Elsewhere on Ghosts Are Calling Out, Dead 27s explore darker territory with “Scarecrow,” a song that threads its sinister guitar riff through lyrics about “watching someone get caught up with a very powerful and negative person,” according to Mullinax. With its sleepy melody, spacey tones, and smoldering guitar work, “Fantastic” slips into dreamy psychedelia but delivers a message that Mullinax describes as “wanting change instead of just accepting things that aren’t exactly right.” On the hymn like “Emanuel,” the band quietly reflects on the 2015 shooting at their hometown’s Emanuel African Methodist Episcopal Church. “I was away when that happened, and when I got back I went straight to the church,” says Mullinax. “When I got home that night, the song came together so easily, although now it’s very difficult to play.” And on “Only One,” Dead 27s shake off everyday frustrations and lay down an all-out anthem whose groove gives a nod to the then-recently-departed New Orleans R&B legend Allen Toussaint.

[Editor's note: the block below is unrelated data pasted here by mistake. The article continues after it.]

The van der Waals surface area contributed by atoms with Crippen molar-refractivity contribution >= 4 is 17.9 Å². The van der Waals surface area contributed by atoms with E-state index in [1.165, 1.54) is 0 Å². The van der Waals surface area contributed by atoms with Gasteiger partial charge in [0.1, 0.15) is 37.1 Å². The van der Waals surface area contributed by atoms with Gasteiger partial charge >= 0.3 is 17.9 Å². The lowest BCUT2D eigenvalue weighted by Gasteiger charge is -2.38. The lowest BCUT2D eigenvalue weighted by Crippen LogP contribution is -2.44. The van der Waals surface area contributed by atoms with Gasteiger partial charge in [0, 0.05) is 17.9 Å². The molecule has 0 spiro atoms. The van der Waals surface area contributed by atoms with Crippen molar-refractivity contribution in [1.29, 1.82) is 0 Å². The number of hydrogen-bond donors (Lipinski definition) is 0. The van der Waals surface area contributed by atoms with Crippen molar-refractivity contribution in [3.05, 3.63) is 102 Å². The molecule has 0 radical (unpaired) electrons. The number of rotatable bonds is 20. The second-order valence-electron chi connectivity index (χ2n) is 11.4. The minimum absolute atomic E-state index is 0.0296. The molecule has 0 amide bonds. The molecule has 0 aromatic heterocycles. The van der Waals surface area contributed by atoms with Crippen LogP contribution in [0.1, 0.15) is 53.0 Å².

The intense vitality that powers each track on Ghosts Are Calling Out has much to do with Dead 27s’ undeniable chemistry, a force they discovered the very first time they played together. Initially teaming up for a one-time gig at a local festival in spring 2012, Francis, Mullinax, Evans, and Goldstein quickly decided to collaborate on a new project, and soon brought Crider into the fold. Seeking a name for the event, the band began to brainstorm ideas and decided to pay homage to 27s club, a group of musicians known for leaving an indelible mark on American music. The name stuck more for the appreciation of pushing musical boundaries and leaving nothing on the table at live shows, than a direct mirroring of any of the 27s club members sound. In that moment, Dead 27s was born.